How to get kids to eat healthier

How to get kids to eat healthier
Image courtesy of freedigitalphotos.net

Something I read when my firstborn was still rather young has stuck with me ever since: Give your children a sense of power and autonomy by providing them with simple choices — A or B — as often as possible, so that it’s not always Mom’s way or the highway. I have literally been doing this for about four years. And right now, it’s really only working for one thing: My two-year-old is usually okay with choosing between two shirts to wear to school.

That’s it.

Everything else I offer at this age ends up in a power struggle — if I ask them which store they want to go to to pick up something like diapers and wipes because both options are close and convenient to me, the question is always: Can I get a toy?

If I offer any sort of pants to my four-year-old to choose from that aren’t sweats or track pants, the choice will be no pants at all!

I know myself and my kids well enough now to just TELL them where we’re going for diapers and wipes (and no, you can’t get a toy) and to only offer sweats or track pants to my older son, unless I want everyone to be rushing and in a bad mood the whole morning.

I also know now that, given the choice, my four-year-old will pick bacon and only bacon for breakfast every day. They would both probably pick turkey hot dogs for lunch every day if I let them. And at snack time, if they had their way they would be eating a mix of crackers, cookies, chips, candy, donuts, fruit snacks and cake. Of course! What kid wouldn’t, right?! Unless…

Unless I just stop asking them what they want, I thought to myself a few times. Why am I so hung up on this rule that I have to always offer them a choice in every single thing they do? If you read my blog, you know that food choices are, to me, incredibly important…even though they’re also incredibly personal. So if I know my kids so well, why do I offer them grapes if I know they’re going to say no? Why don’t I just PUT THEM ON THE TABLE?

I don’t know why it took me so long to revamp their breakfasts and lunches, but this has been the key to getting them to eat healthier meals. I always include fruit and vegetables at dinner, and they eat a wide variety — apples, red grapes, pineapple, broccoli, cauliflower, watermelon, mushrooms, even the occasional bit of salad or onion — but if I offered some crispy onions to them as an OPTION, of course they would say no! They are two and four. Who am I kidding?

It is often said that you eat with your eyes first, but my kids most certainly eat first with their noses. They can smell the mushrooms when they hit the saute pan; they know a good crunchy oven fry before it comes out of the oven. I don’t always “cook” a bevy of options for breakfast and lunch, but when the kids do smell the bacon, sausage or homemade pancakes cooking, they can’t wait to get a taste. If they see me prepare a pretty plate of roasted veggies and poached eggs for lunch, they want in!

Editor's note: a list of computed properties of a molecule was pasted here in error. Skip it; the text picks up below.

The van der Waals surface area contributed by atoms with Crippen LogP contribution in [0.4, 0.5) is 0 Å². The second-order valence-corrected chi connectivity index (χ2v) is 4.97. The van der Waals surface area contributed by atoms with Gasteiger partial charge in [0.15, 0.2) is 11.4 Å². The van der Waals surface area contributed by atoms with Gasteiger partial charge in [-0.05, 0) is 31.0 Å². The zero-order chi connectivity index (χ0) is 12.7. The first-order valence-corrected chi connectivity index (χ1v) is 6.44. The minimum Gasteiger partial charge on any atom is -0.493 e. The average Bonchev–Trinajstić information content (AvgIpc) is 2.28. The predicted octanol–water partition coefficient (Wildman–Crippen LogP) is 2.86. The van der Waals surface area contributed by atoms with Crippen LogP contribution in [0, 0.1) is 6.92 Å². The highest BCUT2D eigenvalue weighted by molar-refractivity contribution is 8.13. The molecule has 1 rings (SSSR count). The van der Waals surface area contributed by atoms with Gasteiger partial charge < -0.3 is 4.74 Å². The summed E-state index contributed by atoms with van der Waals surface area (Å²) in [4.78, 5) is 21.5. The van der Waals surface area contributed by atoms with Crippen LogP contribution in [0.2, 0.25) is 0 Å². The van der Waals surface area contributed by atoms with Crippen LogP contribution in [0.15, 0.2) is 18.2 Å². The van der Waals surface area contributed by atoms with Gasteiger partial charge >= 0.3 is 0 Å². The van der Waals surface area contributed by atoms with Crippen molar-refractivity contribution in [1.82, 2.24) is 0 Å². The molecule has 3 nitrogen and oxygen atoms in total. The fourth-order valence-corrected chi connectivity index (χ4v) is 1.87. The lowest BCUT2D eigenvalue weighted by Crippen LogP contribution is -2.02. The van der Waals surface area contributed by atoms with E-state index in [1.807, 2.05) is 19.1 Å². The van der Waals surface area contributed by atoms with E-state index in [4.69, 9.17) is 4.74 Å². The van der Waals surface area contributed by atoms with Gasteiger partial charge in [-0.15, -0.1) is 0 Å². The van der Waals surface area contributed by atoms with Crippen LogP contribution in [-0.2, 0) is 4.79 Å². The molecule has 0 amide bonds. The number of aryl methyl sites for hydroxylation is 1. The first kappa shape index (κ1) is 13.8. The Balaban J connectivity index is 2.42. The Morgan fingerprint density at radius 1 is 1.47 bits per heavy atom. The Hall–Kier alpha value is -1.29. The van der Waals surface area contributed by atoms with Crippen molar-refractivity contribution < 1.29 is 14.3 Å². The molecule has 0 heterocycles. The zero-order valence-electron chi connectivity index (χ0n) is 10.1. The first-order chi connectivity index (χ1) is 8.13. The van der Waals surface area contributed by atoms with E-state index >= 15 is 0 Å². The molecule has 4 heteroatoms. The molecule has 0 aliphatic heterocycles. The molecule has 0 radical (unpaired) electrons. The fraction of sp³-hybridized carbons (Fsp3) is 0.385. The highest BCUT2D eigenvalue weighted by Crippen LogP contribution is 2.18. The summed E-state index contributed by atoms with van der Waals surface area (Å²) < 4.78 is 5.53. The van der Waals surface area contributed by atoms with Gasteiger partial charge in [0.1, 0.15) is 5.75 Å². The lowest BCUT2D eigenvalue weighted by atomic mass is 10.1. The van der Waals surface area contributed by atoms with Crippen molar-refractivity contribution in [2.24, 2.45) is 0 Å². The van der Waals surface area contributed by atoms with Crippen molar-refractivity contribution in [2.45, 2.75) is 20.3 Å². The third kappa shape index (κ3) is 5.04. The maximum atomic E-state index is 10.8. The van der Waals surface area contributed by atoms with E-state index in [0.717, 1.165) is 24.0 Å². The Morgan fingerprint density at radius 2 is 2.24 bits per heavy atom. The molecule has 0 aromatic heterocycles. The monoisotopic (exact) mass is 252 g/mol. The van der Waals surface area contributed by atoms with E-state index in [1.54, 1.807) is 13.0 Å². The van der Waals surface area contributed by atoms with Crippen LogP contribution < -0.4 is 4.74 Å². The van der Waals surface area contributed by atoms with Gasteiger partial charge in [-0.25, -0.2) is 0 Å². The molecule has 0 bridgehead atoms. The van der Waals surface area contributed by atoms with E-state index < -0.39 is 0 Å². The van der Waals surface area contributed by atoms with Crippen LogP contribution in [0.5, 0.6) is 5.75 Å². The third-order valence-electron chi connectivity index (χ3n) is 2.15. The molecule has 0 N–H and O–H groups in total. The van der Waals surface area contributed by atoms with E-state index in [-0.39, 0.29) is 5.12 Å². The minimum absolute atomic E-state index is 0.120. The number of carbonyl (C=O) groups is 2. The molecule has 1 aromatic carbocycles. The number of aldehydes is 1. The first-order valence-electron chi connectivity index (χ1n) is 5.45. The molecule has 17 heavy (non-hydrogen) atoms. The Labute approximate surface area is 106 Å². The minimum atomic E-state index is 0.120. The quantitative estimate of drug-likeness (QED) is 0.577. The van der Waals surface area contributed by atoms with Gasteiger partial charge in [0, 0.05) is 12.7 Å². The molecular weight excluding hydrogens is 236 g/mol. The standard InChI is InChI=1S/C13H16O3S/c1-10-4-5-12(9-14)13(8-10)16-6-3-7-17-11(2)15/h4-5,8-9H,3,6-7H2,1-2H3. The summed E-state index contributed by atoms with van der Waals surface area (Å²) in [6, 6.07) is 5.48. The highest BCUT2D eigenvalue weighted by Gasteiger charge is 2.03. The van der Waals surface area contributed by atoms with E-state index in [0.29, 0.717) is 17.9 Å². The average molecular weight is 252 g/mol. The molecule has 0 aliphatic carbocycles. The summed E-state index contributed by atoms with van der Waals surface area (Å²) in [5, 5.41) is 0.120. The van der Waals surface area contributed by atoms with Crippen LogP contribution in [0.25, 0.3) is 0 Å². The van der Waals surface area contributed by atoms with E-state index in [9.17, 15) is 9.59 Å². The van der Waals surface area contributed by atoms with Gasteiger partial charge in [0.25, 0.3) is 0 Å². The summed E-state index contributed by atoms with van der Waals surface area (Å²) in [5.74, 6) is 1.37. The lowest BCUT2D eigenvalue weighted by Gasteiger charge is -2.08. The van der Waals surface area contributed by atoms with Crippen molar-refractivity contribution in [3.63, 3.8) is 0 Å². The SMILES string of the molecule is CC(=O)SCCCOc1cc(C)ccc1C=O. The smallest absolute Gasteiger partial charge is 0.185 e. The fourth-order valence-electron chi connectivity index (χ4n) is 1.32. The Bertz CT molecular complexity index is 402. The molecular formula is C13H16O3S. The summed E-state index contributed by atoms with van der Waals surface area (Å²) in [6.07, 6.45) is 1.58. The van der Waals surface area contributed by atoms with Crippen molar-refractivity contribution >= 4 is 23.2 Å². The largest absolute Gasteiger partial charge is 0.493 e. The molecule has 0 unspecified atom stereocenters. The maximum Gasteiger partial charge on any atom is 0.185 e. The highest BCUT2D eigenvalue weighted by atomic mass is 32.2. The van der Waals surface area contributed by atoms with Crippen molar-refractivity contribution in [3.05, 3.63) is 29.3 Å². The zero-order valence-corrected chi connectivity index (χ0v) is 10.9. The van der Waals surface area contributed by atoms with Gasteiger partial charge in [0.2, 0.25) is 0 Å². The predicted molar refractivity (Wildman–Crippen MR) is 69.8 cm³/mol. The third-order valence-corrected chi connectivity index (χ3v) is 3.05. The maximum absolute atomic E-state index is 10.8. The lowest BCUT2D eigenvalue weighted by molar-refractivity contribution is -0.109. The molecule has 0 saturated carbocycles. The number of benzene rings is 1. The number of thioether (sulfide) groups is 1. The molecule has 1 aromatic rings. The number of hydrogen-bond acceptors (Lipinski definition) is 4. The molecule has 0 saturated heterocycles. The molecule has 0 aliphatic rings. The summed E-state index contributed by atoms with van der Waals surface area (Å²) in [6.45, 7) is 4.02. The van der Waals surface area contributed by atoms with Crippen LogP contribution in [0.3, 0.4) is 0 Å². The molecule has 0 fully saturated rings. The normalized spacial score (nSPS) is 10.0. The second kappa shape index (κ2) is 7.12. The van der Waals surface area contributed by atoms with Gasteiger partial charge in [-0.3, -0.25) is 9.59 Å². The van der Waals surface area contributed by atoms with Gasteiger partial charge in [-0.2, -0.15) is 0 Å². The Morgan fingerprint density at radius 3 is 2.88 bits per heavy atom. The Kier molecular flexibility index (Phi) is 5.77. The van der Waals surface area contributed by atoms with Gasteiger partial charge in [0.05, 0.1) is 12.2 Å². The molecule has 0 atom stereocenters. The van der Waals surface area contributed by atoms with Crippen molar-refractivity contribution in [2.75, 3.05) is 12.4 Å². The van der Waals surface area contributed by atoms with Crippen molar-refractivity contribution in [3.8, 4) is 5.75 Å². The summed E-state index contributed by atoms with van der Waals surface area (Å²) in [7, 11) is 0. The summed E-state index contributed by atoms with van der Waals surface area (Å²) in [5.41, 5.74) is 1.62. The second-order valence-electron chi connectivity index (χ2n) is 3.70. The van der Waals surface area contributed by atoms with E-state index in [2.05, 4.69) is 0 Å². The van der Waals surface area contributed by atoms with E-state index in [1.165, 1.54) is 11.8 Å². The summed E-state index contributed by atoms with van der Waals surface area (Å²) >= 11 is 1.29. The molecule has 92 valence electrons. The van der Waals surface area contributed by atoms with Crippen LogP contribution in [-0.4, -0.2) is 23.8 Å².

I know this may be hard to swallow, but with my kids at least, the key to getting them to eat healthier is to serve them what I want them to eat — without even giving them the chance to ask for something else. I do it at dinner every night: There is always something on the table that I want them to eat (and that I know they like), even if it’s not everything. It isn’t a seamless process 100% of the time — they still ask for hot dogs and pizza at least once a week — but when the spread includes new foods AND old standbys, it’s a lot easier to get past “no, no pizza tonight” when that’s otherwise all that’s on their one-track minds.

Did you read the New York Times article last month about what kids around the world eat for breakfast? The realization that I was offering “either this or that” to my kids for breakfast and lunch and not just plunking down a handful of healthy options from the get-go came to me in part after seeing the plentiful spreads laid out in those photographs. Not that I’ll be cooking rice and putrid soybeans any time soon — but it doesn’t take much effort to put a bowl of grapes on the table alongside the bacon and eggs.

What do you think? Am I creating a different kind of monster by NOT offering my kids a choice at meal times, or am I still creating built-in options, in essence, by serving a few things at a time? How does it work at your house? I’d love to hear!

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